At this point in the process, a candidate has been identified to make an offer to. It is important to create an offer letter with input from the candidate. See Making an offer for more information.

Request from the hiring authority if an offer can be made. For many tenure-track positions this will require permission from the Dean.

Once this permission has been granted, the Hiring Official should contact the candidate and let them know that an offer letter is being prepared. If there will be a start-up package, this is the time to inquire about the candidate’s startup needs. Advise the candidate to request a generous but reasonable startup package, letting them know that the offer will likely be smaller. The candidate should indicate which parts of the startup are essential. In addition, if the candidate wants to count prior service for the terms of the appointment, that should be mentioned. The Hiring Official should state that the verbal offer is contingent upon review and approval of the offer by University Human Resources.

Invite the candidate to let you know about any dual career needs (but don’t ask about partnership status—only whether there are dual-career needs). Information about Dual Career hires (PDF)

The most successful dual-career hires occur when the initial hiring department takes an active role in helping the partner or spouse find appropriate employment. The department may request a CV from the significant other and explore job possibilities within OSU. If the job prospects are outside OSU, the department can facilitate connections between the significant other and possible job openings/employers. If there are possibilities within OSU, the department may request an interview for the significant other, involving both deans and department heads/chairs.

A reconciliation between the amount of money requested for startup and the amount available must be undertaken. Financial support typically comes from the department, the college and the Research office. The department will negotiate with the college and Research office to create the best package possible.

Create the offer letter with a detailed description of all elements that will be provided. Work closely with your UHR Strategic Partners and make sure you have their approval. The offer letter needs to be signed by the department and by the dean (if the dean is the hiring authority). 

Model Offer Letter:

The offer letter includes (but is not necessarily limited to) the following elements:

  • Terms of appointment
  • Decision date for tenure (if applicable)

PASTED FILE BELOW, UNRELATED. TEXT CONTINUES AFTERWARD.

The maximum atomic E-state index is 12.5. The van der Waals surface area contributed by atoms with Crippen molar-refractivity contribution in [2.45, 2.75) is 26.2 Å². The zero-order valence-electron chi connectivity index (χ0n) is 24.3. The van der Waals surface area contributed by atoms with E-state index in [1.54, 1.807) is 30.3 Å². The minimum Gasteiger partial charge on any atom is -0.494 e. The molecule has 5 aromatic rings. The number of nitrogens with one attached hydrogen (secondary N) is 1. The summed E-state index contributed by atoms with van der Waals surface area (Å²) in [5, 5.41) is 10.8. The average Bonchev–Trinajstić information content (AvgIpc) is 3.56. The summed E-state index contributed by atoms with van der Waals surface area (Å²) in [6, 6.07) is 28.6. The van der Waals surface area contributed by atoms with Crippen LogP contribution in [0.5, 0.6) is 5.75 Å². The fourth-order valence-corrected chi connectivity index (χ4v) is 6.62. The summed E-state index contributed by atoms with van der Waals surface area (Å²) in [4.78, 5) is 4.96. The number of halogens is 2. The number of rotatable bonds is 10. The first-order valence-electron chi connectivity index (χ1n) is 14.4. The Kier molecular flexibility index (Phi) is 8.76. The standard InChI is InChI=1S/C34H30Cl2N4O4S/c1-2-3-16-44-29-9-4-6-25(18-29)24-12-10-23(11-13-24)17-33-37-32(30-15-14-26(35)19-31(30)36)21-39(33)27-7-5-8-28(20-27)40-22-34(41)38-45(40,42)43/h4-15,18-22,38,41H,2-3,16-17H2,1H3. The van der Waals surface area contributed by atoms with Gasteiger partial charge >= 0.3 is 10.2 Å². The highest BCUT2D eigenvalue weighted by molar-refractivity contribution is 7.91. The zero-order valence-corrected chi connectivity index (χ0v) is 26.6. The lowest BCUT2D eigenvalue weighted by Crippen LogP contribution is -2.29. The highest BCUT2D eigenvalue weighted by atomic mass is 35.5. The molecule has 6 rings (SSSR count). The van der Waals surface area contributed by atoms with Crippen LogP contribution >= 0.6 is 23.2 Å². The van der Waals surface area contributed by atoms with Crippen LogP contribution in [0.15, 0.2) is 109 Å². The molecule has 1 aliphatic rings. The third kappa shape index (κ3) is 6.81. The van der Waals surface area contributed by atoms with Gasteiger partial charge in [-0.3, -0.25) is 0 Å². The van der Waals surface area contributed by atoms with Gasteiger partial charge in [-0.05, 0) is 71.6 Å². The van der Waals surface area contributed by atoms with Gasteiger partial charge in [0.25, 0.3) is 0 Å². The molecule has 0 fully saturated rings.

• Prior service agreement and conditions (if applicable)
  • Salary
  • Summer salary support for initial years
  • Release of teaching, for positions with a research component
  • Equipment budget
  • Personnel for support during startup
  • Moving expenses
  • The terms of appointment are non-negotiable.
  • The decision date for tenure can be negotiated within reason. That negotiation depends strongly on the nature of the prior service. It is important for the candidate to understand what a reasonable balance is for prior work and work at OSU. Too much prior credit brings a risk for being denied tenure if negative evidence appears at OSU. One misstep can become costly.
  • The salary range was set when the position was created. The candidate will almost always ask for the maximum of the range. Without prior service, one should not give the maximum. Assuming the salary range was set properly, going outside the range creates inequity problems within the group of current employees. A small concession can be useful, though, to signal that the candidate has been listened to. Sometimes when an increase to the offered base salary is not possible, the hiring unit may offer additional one-time-only funds for professional development, travel, etc.
  • All other items are up for negotiation. It is important to make sure the offer is not too different from offers made in the recent past to current faculty members. But actual dollar amounts will depend strongly on the field of study, so direct comparison is not always possible.
  • Startup costs are the biggest hurdle in fields where there is strong competition with highly ranked universities. Even when budgets will not allow a significant change in the base pay offer, other one-time inducements (such as professional development funds, additional course release, etc.) can help the hiring unit close the deal with the candidate in a competitive market.

During negotiations, candidates may not always know how to ask questions. They might have received advice that leads to behavior that can be interpreted as pushy or overly demure. When a candidate comes back with questions for more, do not respond immediately. The best answer is to thank them for the feedback and tell them that you now need to discuss this with your supervisor, which is often true. Give them a timeline when you will get back to them and follow up on that timeline. By avoiding an immediate response you also avoid automatic reactions that could hinder the negotiations.

Identity-related norms and socialization can affect a candidate’s comfort in seeking to negotiate at this stage. Those same norms can cause us to unintentionally respond differently to the same negotiation strategies depending on candidate identity. The hiring manager should work to recognize and address differential responses to and judgments of candidates. At the same time, it is important to consider internal equity and compression concerns for current faculty.